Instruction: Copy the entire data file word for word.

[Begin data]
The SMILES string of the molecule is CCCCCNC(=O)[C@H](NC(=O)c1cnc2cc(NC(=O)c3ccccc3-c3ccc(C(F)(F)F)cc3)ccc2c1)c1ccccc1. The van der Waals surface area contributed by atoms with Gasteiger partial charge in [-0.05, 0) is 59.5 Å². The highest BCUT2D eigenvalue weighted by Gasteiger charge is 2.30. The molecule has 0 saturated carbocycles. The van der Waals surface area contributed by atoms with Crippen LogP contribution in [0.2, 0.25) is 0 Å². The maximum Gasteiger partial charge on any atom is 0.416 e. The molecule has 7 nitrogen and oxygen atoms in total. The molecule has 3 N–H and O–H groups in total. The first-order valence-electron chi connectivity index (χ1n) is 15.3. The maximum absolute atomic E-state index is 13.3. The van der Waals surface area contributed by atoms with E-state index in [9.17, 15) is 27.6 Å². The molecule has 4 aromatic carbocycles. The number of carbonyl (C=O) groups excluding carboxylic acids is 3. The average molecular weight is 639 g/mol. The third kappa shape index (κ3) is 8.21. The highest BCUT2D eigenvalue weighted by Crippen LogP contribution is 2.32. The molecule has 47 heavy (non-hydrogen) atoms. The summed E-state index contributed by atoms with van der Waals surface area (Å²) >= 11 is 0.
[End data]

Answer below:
The SMILES string of the molecule is CCCCCNC(=O)[C@H](NC(=O)c1cnc2cc(NC(=O)c3ccccc3-c3ccc(C(F)(F)F)cc3)ccc2c1)c1ccccc1. The van der Waals surface area contributed by atoms with Gasteiger partial charge in [-0.05, 0) is 59.5 Å². The highest BCUT2D eigenvalue weighted by Gasteiger charge is 2.30. The molecule has 0 saturated carbocycles. The van der Waals surface area contributed by atoms with Crippen LogP contribution in [0.2, 0.25) is 0 Å². The maximum Gasteiger partial charge on any atom is 0.416 e. The molecule has 7 nitrogen and oxygen atoms in total. The molecule has 3 N–H and O–H groups in total. The first-order valence-electron chi connectivity index (χ1n) is 15.3. The maximum absolute atomic E-state index is 13.3. The van der Waals surface area contributed by atoms with E-state index in [9.17, 15) is 27.6 Å². The molecule has 4 aromatic carbocycles. The number of carbonyl (C=O) groups excluding carboxylic acids is 3. The average molecular weight is 639 g/mol. The third kappa shape index (κ3) is 8.21. The highest BCUT2D eigenvalue weighted by Crippen LogP contribution is 2.32. The molecule has 47 heavy (non-hydrogen) atoms. The summed E-state index contributed by atoms with van der Waals surface area (Å²) >= 11 is 0.